Do what ever you have to do to make sure you don't have bladder cancer. Second opinions another urologists, etc. My doctor(s) kept treating me for two years for kidney stones and an enlarged prostate, when all along a cancer was growing in my guts.
Nevertheless, In your case I hope its only stones.
Well, I thought I was going to have my cystoscopy today, but I ended up filling out more of the same forms, peeing into another cup, and explaining the same-old same-old to another doc, just so I could schedule a cystoscopy a month from now. ???
But I did get some GREAT news ! The CT scan showed two stones in my kidneys : 7mm (right) and 2mm (left). They'll probably use ultrasound to smash the right one up a bit. I've had several friends pass stones in the past couple of years, and I'm not looking forward to it one bit. But they do explain the blood in my urine. I won't be totally relaxed until the stones are passed and the cystoscopy comes back clean, but I'm sure a lot happier than I was before.
I'll report back when the final results are in, but in the meantime I just want to say thanks to all the great folks on this forum : I've learned a lot and felt tremendous relief having such valuable support at my fingertips. Good luck to each one of you !
Just an update. On Tuesday I saw my PCP. Again, urinalysis confirmed hematuria (fairly dark brown) and no sign of infection. (That makes 4 in a row.) I told him about my past heavy exposure to organic chemicals and and the strange residue/chunks of stuff in my urine. I said that I had been reading up about bladder cancer, and his response was basically "Oh, you're too young for that. It's probably something else." I asked what other possibilities, and he mentioned a kidney stone lodged in a ureter (which for some reason produced no detectable discomfort), or "varices" in the kidney (something like varicose veins, I think) It's not like I'm determined to have bladder cancer, but I just don't buy the "too young" argument. I'm 44, and I know that the age distribution of BC includes people much younger than me. Perhaps its good doctor/patient strategy to keep things looking as positive as possible, but as I said before, I'd rather be prepared for the worst - anything else will be fantastic good news. ("Woohoo ! Kidney stones !")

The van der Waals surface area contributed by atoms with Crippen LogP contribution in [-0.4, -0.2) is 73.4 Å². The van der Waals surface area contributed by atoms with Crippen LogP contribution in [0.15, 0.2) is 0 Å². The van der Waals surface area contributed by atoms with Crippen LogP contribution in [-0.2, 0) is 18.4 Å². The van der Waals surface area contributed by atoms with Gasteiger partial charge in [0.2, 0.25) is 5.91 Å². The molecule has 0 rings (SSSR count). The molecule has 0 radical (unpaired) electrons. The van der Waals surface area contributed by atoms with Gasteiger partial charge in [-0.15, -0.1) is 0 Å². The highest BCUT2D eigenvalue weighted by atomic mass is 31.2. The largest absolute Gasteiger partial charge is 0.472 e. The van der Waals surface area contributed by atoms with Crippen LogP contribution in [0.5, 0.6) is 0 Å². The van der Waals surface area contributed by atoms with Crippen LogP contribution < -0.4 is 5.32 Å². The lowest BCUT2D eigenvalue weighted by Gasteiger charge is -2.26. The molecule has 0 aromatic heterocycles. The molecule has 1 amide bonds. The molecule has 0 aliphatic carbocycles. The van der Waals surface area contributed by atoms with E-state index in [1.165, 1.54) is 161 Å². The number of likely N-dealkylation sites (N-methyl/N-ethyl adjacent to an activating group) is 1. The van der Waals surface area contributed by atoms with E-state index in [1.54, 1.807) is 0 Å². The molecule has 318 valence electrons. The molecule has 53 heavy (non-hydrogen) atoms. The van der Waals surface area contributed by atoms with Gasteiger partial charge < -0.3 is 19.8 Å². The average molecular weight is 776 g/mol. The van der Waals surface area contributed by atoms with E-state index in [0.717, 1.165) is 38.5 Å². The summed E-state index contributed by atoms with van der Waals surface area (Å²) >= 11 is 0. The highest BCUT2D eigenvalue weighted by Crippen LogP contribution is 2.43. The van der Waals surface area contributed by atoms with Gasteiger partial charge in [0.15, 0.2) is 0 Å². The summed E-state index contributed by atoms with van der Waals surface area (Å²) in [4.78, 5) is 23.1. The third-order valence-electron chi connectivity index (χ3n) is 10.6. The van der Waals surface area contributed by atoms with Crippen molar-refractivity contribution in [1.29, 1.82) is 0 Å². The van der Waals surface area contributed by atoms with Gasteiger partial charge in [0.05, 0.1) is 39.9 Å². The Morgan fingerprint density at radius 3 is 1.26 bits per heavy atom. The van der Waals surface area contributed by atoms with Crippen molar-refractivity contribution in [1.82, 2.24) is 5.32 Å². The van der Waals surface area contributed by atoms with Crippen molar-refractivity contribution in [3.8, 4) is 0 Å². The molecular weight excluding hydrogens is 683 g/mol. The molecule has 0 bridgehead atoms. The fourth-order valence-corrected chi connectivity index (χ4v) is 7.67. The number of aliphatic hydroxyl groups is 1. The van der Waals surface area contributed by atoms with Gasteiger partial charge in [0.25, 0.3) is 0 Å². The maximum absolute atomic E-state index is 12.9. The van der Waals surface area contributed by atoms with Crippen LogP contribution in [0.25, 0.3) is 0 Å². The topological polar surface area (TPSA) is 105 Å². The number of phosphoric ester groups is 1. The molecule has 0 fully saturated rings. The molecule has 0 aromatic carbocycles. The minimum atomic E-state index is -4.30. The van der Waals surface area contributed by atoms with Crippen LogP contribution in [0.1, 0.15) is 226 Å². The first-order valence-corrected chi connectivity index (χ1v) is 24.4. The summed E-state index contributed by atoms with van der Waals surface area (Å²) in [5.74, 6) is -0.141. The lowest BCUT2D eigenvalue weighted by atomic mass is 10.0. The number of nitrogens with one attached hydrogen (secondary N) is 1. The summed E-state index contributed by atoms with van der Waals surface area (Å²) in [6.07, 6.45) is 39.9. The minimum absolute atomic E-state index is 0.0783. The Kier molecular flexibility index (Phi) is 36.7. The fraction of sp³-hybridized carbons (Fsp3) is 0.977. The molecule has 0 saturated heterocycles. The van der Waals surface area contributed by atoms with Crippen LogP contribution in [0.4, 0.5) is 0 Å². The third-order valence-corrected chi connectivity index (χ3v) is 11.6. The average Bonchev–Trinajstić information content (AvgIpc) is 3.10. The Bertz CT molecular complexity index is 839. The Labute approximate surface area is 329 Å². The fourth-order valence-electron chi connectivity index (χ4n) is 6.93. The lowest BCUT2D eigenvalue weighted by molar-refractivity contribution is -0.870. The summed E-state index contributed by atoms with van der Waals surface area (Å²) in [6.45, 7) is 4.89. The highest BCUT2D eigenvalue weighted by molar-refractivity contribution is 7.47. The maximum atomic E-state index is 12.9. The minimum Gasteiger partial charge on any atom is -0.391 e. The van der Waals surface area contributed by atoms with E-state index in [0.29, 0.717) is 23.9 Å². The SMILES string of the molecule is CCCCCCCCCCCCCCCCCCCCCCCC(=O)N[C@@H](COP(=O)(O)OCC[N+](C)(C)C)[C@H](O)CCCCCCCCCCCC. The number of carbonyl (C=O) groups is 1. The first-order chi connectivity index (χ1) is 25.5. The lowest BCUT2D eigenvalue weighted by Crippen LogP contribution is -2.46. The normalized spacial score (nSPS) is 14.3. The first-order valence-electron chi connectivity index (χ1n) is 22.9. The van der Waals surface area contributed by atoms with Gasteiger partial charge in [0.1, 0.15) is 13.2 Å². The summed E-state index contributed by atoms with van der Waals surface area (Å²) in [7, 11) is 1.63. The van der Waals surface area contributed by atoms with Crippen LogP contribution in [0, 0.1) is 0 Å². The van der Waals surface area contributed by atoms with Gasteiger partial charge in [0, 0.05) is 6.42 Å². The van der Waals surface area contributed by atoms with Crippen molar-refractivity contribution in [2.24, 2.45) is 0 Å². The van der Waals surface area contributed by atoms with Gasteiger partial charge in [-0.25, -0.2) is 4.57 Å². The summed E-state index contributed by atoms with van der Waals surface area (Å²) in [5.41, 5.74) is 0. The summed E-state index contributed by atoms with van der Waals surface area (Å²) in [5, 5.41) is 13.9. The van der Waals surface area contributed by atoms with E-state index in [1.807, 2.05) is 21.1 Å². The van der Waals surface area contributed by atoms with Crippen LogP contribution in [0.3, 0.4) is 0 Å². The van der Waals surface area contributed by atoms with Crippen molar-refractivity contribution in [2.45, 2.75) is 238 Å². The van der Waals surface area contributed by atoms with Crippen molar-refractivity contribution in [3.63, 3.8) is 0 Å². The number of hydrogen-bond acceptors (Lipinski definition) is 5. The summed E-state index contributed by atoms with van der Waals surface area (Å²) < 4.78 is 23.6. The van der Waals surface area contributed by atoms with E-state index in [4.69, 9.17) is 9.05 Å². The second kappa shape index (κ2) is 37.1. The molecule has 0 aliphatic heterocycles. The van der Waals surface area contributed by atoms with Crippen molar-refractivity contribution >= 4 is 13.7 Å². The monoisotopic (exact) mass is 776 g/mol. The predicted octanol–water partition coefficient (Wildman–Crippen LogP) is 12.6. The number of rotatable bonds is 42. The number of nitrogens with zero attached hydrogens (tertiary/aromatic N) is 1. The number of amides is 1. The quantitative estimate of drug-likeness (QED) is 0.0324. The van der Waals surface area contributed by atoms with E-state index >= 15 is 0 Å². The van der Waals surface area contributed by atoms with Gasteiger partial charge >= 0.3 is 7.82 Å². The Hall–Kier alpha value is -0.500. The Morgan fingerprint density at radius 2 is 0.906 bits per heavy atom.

This morning I went in for a CT scan with IVP. I'm a real sissy about needles, but that was really as bad as it got. The contrast dye caused some flushing, which felt like a mild sunburn or standing too close to a campfire. After the last series, the tech came out with an awkward look on his face. "What are you doing tomorrow ?", he asked. He certainly didn't seem to be hitting on me, so the only other conclusion I could make was that there was something very, very bad that needed to be taken care of ASAP. It turns out there was a "software glitch" that caused the first set of xrays (before the contrast) not to come out right. He's going to re-do them tomorrow. Apart from that, not a word.
Next I went downstairs for normal xrays. Kidneys first, then bladder. This tech "missed" the kidneys the first time and had to do those two over again. After getting the bladder shot developed, he walked into the room holding the xray film. I saw my bladder (white) with a very strange looking branching structure protruding an inch or so from the wall of the bladder towards the interior. A few inches away, in some unrecognizable area of "guts" there was another of these inch-long spiky branching structures pointing away from the bladder. Needless to say I was "concerned". The tech said : "Looks like you've got spiders growing in you." Yes, he really said that. Then he explained that the strange features were artifacts of static electricity in the film holder. After so many instructions about holding still, I didn't know if it was okay to move yet. Otherwise, of course, I would have patted him on the back and said "Ha, ha ! Good one !" Apart from the spider joke, there was no mention of what was on the films.
So now I get to wait until next Tuesday for my cystoscopy.